However, not everyone is an entrepreneur, or even has something that is press worthy. Berryhill recommends that a simple way for anyone to build authority is to keep a blog, where you write things that provide value, and demonstrate your competency to whoever will be reading it.

He says if you keep a blog, three primary things happen. “The first is that whoever is reading it can see your level of expertise through your thoughts. Well thought out posts show a certain level of competency. Second, you can share these in relevant social media groups, and these can be found in search engines, if you do a little SEO optimization. Third, is that other blogs are constantly looking for references to support their own content, which means they may use yours, thus getting you press.”

He suggests that these could be case studies you’ve done, observations you’ve made in your field, and other culturally relevant topics. If you’re a student, you can upload your career relevant projects from your classes as well.

Another thing that you can do to project authority is to put out a press release, and display the logos of the sites it’s released on on your website, resume, social media banner, or even your email signature. Berryhill says that press releases can be released for a whole bunch of different things, and aren’t exclusive to businesses. For instance, you could have just raised a few thousand dollars for a charity by doing a 5k run, as an individual. That’s press release worthy.

We live in a competitive age. By using these strategies, and understanding the science behind the persuasive influence of authority, we can exponentially increase our chances of success in business and in life.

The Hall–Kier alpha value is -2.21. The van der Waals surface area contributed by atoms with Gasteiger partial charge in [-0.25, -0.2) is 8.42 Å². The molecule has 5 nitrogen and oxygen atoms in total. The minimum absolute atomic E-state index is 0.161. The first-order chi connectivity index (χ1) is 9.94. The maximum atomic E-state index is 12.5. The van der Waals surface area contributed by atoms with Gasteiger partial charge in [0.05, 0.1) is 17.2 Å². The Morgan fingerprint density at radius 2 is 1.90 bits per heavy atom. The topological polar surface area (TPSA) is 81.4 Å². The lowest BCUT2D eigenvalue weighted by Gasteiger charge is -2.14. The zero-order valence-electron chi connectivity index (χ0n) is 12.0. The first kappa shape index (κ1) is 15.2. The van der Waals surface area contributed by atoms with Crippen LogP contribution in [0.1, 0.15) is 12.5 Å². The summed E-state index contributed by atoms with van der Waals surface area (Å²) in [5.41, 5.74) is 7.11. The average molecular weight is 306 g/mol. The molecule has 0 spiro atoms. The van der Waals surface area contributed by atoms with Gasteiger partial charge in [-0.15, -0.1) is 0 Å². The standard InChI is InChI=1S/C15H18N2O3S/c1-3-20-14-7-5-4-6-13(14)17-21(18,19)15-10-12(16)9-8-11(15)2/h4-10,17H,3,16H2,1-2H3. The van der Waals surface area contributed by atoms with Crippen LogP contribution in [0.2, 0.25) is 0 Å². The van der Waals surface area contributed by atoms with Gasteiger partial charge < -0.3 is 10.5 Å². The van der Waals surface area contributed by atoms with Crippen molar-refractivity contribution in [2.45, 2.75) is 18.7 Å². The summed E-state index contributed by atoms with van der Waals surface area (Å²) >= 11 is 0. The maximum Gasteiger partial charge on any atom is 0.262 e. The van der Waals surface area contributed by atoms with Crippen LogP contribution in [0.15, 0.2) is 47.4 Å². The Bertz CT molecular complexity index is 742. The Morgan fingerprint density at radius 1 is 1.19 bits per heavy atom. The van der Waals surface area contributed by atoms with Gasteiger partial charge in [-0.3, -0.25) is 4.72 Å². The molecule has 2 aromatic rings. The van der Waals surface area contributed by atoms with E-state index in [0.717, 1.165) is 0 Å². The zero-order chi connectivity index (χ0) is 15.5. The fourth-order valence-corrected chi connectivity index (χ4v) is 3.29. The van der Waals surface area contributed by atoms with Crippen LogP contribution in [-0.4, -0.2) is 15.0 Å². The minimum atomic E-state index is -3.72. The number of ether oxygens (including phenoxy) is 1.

In an era of a million resumes, and pitches, a logo from a publication, or a blog post on your subject that referred to you as an expert can be the difference between closing that deal, or getting that job.

Technology Can Make Anyone An Authority Figure. A PR Expert Offers Some New Ways To Harness It.

In the 21st Century, there is a lot of competition, whether that’s competition among job applicants, or competition among businesses. This contest is exacerbated by technology that makes both competitive 24/7, 365, rather than it just being competitive during normal business hours, pre-information age.

While, in the past, branding was something reserved for businesses, nowadays they are key to getting others to recognize someone’s expertise, and authority.

The basic concept is nothing new, though. Authority has always been one of the central tenants of success in this world.

We use things like awards, degrees, newspaper features, titles, certifications, badges and ranks to act as symbols of this authority. However, these symbols are now projected in places like our LinkedIn profiles, or where our blog ranks on search engines.

And since our brand, whether that’s a business, or a personal one, is essentially open 24/7 to anyone who wants to browse, it’s wise to use technology to augment its perceived authority.

So, How Influential Is Authority?

We can look to science in order to demonstrate the efficacy of being authoritative.

The most well known of these experiments is probably the Milgram Experiment, conducted by Yale’s Stanley Milgram around the trial of German Nazi war criminal Adolf Eichmann in Jerusalem over his role in the Holocaust.

Milgram set out to answer the question, “Could it be that Eichmann and his million accomplices in the Holocaust were just following orders? Could we call them all accomplices?”

To test this, Milgram and his researchers examined the willingness of research participants to obey an authority figure who directed them to perform acts that conflicted with their morality.

Subjects were led to believe that they were aiding an unconnected experiment, in which they had to administer electric shocks to a “learner”. These fake electric shocks progressively escalated to degrees that would have been fatal had they been real.